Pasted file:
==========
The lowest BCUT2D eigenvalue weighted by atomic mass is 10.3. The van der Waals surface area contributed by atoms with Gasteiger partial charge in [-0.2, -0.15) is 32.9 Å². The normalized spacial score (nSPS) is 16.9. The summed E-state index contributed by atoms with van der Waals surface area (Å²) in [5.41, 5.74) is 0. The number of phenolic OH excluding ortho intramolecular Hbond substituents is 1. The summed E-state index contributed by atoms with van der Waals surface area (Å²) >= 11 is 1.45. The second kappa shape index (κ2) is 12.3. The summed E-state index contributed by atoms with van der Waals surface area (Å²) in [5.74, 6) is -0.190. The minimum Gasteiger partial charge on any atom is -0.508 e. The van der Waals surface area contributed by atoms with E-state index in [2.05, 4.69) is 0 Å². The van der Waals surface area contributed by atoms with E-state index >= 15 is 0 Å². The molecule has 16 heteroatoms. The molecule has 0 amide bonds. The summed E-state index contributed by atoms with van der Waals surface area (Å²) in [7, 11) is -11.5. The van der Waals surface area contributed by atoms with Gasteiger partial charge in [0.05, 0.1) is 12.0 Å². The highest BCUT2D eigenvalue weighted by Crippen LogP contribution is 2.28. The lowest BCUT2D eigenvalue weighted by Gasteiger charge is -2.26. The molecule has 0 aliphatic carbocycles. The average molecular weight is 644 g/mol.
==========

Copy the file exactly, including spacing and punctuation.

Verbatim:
The lowest BCUT2D eigenvalue weighted by atomic mass is 10.3. The van der Waals surface area contributed by atoms with Gasteiger partial charge in [-0.2, -0.15) is 32.9 Å². The normalized spacial score (nSPS) is 16.9. The summed E-state index contributed by atoms with van der Waals surface area (Å²) in [5.41, 5.74) is 0. The number of phenolic OH excluding ortho intramolecular Hbond substituents is 1. The summed E-state index contributed by atoms with van der Waals surface area (Å²) >= 11 is 1.45. The second kappa shape index (κ2) is 12.3. The summed E-state index contributed by atoms with van der Waals surface area (Å²) in [5.74, 6) is -0.190. The minimum Gasteiger partial charge on any atom is -0.508 e. The van der Waals surface area contributed by atoms with E-state index in [2.05, 4.69) is 0 Å². The van der Waals surface area contributed by atoms with E-state index >= 15 is 0 Å². The molecule has 16 heteroatoms. The molecule has 0 amide bonds. The summed E-state index contributed by atoms with van der Waals surface area (Å²) in [7, 11) is -11.5. The van der Waals surface area contributed by atoms with Gasteiger partial charge in [0.05, 0.1) is 12.0 Å². The highest BCUT2D eigenvalue weighted by Crippen LogP contribution is 2.28. The lowest BCUT2D eigenvalue weighted by Gasteiger charge is -2.26. The molecule has 0 aliphatic carbocycles. The average molecular weight is 644 g/mol.